Freeportís high school remains gang infested and everybody knows it. When it became clear that Freeportís Police Department could not attract officers because they refused to move here and send their children to the Freeport schools and veteran police officers were abandoning the community because of the schools, Freeportís Mayor, William F Glacken and his Glackenite band of empty suits gave the police department carte blanche to move out, despite a residency law.

Every day in front of Freeport High School are four or five police cars, both in the morning and in the afternoon. They are there to prevent fights, gang fights. The Freeport Police Department is doing the real school security and as one officer was heard to say about the high school, "They have their own little police department."

The Superintendent and the Board just wonít level with the public and while board member Cattano claims he and others have addressed this problem, it is impossible to find one thing they have said in public or one thing the Superintendent has done. Indeed, board member Cattano, who long ago removed his daughter from the districtís public schools, once joked at a planning meeting that if things kept up the way they were, soon everybody would be sending their children to private school.

Where is the School Newspaper? Where is the Superintendent? Where is the Board of Education? Where is Lillian Gutman, the head of the Teacherís Union? It stretches the imagination to have one believe that in a high school with two thousand plus students a school newspaper canít be published. It doesnít stretch the imagination that nobody wants it published and nobody wants to hear the truth. A simple phone call to the high school from the Superintendent is all it would have taken. Itís as simple as that.

The evening that the state assessments were presented to the public, the Superintendent and the board would not allow any questions. When the Superintendent was asked why the agenda was changed to disallow the publicís questions, he sat paralyzed, along with the board -- unable to speak and unable to act.

Ironically, after continually proclaiming the need for more community involvement, one of the first things accomplished by the new Superintendent and board was to constructively eliminate the publicís right to speak. Led by the newly elected Mike Raab, who with his partner, Joe Cattano, had spoken out and campaigned for more access, Raab and his partner double crossed the public by not only eliminating most of the speakerís time, but by giving the Administration the right to filibuster to speakers time away.

Paralyzed by fear and unable to act, the Superintendent and the board passed up a golden opportunity to install one of the districtís veterans as interim principal in the high school, former high school Asst. Principal Ernie Kight. Not only would it have saved the district three thousand dollars a week, it would have given some stability back to the district. Why did the Superintendent put the kibosh on Kight? While no one will ever know for sure, one thing that is universal in the district, is that the Superintendent and the Board couldnít make the right decision.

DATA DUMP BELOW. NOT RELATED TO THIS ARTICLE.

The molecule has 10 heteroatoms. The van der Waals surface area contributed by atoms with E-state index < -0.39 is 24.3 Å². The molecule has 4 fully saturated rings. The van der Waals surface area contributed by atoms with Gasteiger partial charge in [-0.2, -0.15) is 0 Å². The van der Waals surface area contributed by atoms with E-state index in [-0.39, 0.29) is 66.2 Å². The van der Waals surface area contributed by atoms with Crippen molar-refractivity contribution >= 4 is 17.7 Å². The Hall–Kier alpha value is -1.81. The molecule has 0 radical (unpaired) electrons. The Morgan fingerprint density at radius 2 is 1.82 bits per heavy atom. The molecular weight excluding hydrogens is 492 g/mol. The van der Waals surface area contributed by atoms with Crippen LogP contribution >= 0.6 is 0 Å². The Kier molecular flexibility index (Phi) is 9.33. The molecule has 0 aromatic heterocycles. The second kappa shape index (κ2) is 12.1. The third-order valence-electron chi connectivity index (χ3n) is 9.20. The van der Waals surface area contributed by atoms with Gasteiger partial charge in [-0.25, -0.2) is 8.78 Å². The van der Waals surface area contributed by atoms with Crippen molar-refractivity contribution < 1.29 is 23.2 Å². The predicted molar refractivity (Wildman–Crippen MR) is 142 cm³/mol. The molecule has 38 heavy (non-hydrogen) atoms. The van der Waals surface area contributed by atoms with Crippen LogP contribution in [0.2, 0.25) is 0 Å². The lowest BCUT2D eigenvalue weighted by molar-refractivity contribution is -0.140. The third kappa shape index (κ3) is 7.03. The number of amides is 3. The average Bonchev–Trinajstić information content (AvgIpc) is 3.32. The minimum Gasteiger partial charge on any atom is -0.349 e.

The unabashed ability of the Superintendent and the board to flaunt their incompetence is mind boggling. In one year they havenít done anything productive.

The paralysis of the Superintendent and the board was evident during last monthís election. The Superintendent sat idly by as the district tallied and tabulated the election night results in a locked room out of the public view. When it was brought to the Superintendent and Boardís attention that the votes should be counted and tabulated in public, not in a locked room behind closed doors, they sat, seemingly paralyzed. When it was further brought out that one of the districtís polling places threw out one of the candidateís poll watchers, the Superintendent again sat paralyzed, as board member Raab made up some nonsense about poll watcherís certificates.

Did the school budget really pass or was the vote doctored in the back room as the Superintendent and board played dumb, doing nothing to see that an honest count was relayed to the public? Were they really paralyzed, or was the fix in? Did the Superintendent and Board finally do something? No one will ever know. Welcome to Freeport.

Coming Thursday -- The Solution ē Itís Not Too Late